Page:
MacLaurin bombshell for game

COUNTY COMMENTARY
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The Independent Online
After all the leaks, all the rumours, this is it: County Commentary has acquired a copy of Lord MacLaurin's blueprint for English cricket, circulated to all county chairmen and not due to be published until tomorrow. It is a 10-part manifesto that looks likely to cause the biggest shake- up the game in this country has ever seen. Here is a summary of what looks set to become known as "MacLaurin's Bombshell":

1 The County Championship: To be divided into nine divisions of two teams each, wherein neither team from the same division shall play the other, excepting Yorkshire and Lancashire. Games to be played over three-and- a-half days using round-robin format and Pratt-Burke scoring method, whereby teams are rewarded for innovative pre-match entertainment. Promotion there shall be, but no relegation, thus encouraging positive cricket without the dreadfulness of football-style professionalism.

2 Umpiring: The umpire's signals shall change in accordance with the following:

A The scoring of a four will now be signified by the raising of two fingers from each hand in the direction of the scorers; for a six a further thrust of a single pair of fingers will follow the initial four-fingered salute.

B When a wide is bowled the umpire, with arms outstretched to either side, will now run around for a duration of no less than 10 seconds impersonating an aeroplane; a no-ball will be represented by an aeroplane crash-landing and a bye with a simple wave of the hand to bowler and wicketkeeper, as in "Goodbye."

C The raised index finger will remain the preferred method of giving a batsman out; however, if in the umpire's opinion the batsman should have "walked, rather than waited, the middle finger may be raised instead. Similarly, in order to discourage indiscriminate appealing, the answer "not out" or the shake of the head may now be accompanied by a shake of the wrist in the bowler's direction, with thumb and forefinger joined to describe a circle.

3 Apparel: All first-class cricket will continue to be played in white clothing, but the batsman's "box" may now be worn outside his trousers. Skirts may be worn, frilly or pleated, but at a length no more than six inches above the knee.

4 Hours of play: Play in all first-class matches shall commence at 10am. The luncheon interval to be extended to two hours, from midday, with the option of a further hour if both captains agree.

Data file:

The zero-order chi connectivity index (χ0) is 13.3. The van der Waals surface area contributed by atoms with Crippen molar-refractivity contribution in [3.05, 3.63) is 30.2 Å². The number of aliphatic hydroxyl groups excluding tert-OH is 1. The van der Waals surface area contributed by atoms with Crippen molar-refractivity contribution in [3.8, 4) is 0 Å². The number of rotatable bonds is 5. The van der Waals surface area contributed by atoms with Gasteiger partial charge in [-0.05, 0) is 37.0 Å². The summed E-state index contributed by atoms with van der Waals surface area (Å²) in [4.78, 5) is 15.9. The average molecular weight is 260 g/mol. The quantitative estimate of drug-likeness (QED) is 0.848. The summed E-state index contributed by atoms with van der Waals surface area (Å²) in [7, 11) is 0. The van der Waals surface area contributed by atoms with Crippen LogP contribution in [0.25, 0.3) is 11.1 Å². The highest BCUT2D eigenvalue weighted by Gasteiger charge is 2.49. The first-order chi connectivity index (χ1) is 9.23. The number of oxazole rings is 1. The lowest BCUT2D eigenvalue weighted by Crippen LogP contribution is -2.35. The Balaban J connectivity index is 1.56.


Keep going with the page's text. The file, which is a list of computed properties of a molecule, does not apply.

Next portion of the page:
Teams to take tea on the outfield, picnic-style, with blankets provided to sit on in the event of dampness. Sandwiches to be limited to two per player, with extra cake for outstanding performers. Rock cake to be mandatory at all first-class grounds; toasted tea-cake to be prohibited. A maximum number of 80 overs to be bowled in a day with stumps drawn at 6.30pm, whichever is the earlier.

5 Pitches: The wicket is to be covered at all times, except during the hours of play (see 4 above).

6 Limited overs cricket: The Sunday League will be played to a revised format on Wednesdays, but will retain the title "Sunday League." In addition to coloured clothing and white balls, the bowler will be accompanied by music of his choice during his run-up, with a popular tune of the day played between overs. When the music stops, fielders must sit down and the last one so to do is "out," in the style of Musical Chairs.

Tip and run will operate during the first 15 overs of an innings, with "six and out" also enforced. The Benson and Hedges Cup and NatWest Trophy to be amalgamated to form the National Hedges Handicap, with runners and riders subject to rigorous doping control. The effect of floodlighting on players' behaviour is to be monitored closely.

7 Team England: Home Test matches shall continue as before but the winter itinerary of the England team to be revised. After 2001, popular holiday destinations such as Mauritius, the Seychelles and the Maldives are to be incorporated into the touring schedule, with cricket an optional part of the programme. Wives and girlfriends will be welcome, but members of the so-called Barmy Army shall be told to "bugger off."

8 The England and Wales Cricket Board: The ECB will continue to administer the game at all levels. While the views of county chairmen will be duly noted, members and players are to be seen and not heard. England players will continue to contracted to their counties but will not be encouraged to play for them except in an emergency.

9 Overseas players: Foreign nationals will be tolerated, with the limit of one per team remaining in force. However, should any English-qualified player present himself to a captain on the morning of a match, and provided he has all the kit, the foreign player shall be obliged to stand aside and assist the official scorer by updating the "overs bowled" on the scoreboard.

10 The tree at Canterbury: To be removed from the playing area forthwith. It may be quaint, it may be wacky, but it's bloody nonsense to have a tree growing on a ground where professional sport is supposed to be taking place. The tree goes, or I go. Gentlemen, I await your reply...

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